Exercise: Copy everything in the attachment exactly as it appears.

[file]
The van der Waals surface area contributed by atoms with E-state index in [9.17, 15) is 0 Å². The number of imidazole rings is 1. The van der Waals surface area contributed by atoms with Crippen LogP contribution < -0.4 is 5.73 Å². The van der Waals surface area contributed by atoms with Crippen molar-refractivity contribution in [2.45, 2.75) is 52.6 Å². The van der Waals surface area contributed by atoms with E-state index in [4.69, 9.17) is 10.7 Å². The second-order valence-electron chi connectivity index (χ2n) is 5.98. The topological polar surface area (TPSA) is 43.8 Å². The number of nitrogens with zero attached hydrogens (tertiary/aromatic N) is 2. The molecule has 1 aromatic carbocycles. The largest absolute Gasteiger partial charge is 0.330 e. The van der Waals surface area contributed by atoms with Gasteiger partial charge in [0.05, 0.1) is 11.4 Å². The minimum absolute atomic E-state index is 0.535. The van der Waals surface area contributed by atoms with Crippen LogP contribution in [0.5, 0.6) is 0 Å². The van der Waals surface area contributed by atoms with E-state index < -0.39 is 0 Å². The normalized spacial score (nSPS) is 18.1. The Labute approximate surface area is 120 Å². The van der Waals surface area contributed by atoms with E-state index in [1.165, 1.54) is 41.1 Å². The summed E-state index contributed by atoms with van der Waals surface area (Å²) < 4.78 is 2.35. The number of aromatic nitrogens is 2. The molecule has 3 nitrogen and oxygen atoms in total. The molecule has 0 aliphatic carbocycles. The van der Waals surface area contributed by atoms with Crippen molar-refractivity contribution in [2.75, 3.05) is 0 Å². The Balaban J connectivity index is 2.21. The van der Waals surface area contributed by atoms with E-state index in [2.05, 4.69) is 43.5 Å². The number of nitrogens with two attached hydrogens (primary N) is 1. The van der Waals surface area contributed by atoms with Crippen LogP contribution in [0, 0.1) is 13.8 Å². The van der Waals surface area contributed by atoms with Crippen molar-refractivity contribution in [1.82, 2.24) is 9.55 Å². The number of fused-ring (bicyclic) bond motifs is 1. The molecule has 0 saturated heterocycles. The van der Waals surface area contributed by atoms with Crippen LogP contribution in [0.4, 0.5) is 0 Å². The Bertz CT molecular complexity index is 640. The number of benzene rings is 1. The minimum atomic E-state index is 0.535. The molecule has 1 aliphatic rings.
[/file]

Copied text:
The van der Waals surface area contributed by atoms with E-state index in [9.17, 15) is 0 Å². The number of imidazole rings is 1. The van der Waals surface area contributed by atoms with Crippen LogP contribution < -0.4 is 5.73 Å². The van der Waals surface area contributed by atoms with Crippen molar-refractivity contribution in [2.45, 2.75) is 52.6 Å². The van der Waals surface area contributed by atoms with E-state index in [4.69, 9.17) is 10.7 Å². The second-order valence-electron chi connectivity index (χ2n) is 5.98. The topological polar surface area (TPSA) is 43.8 Å². The number of nitrogens with zero attached hydrogens (tertiary/aromatic N) is 2. The molecule has 1 aromatic carbocycles. The largest absolute Gasteiger partial charge is 0.330 e. The van der Waals surface area contributed by atoms with Gasteiger partial charge in [0.05, 0.1) is 11.4 Å². The minimum absolute atomic E-state index is 0.535. The van der Waals surface area contributed by atoms with Crippen LogP contribution in [0.5, 0.6) is 0 Å². The van der Waals surface area contributed by atoms with E-state index < -0.39 is 0 Å². The normalized spacial score (nSPS) is 18.1. The Labute approximate surface area is 120 Å². The van der Waals surface area contributed by atoms with E-state index in [1.165, 1.54) is 41.1 Å². The summed E-state index contributed by atoms with van der Waals surface area (Å²) < 4.78 is 2.35. The number of aromatic nitrogens is 2. The molecule has 3 nitrogen and oxygen atoms in total. The molecule has 0 aliphatic carbocycles. The van der Waals surface area contributed by atoms with Crippen molar-refractivity contribution in [2.75, 3.05) is 0 Å². The Balaban J connectivity index is 2.21. The van der Waals surface area contributed by atoms with E-state index in [2.05, 4.69) is 43.5 Å². The number of nitrogens with two attached hydrogens (primary N) is 1. The van der Waals surface area contributed by atoms with Crippen LogP contribution in [0, 0.1) is 13.8 Å². The van der Waals surface area contributed by atoms with Crippen molar-refractivity contribution in [1.82, 2.24) is 9.55 Å². The number of fused-ring (bicyclic) bond motifs is 1. The molecule has 0 saturated heterocycles. The van der Waals surface area contributed by atoms with Crippen LogP contribution in [0.4, 0.5) is 0 Å². The Bertz CT molecular complexity index is 640. The number of benzene rings is 1. The minimum atomic E-state index is 0.535. The molecule has 1 aliphatic rings.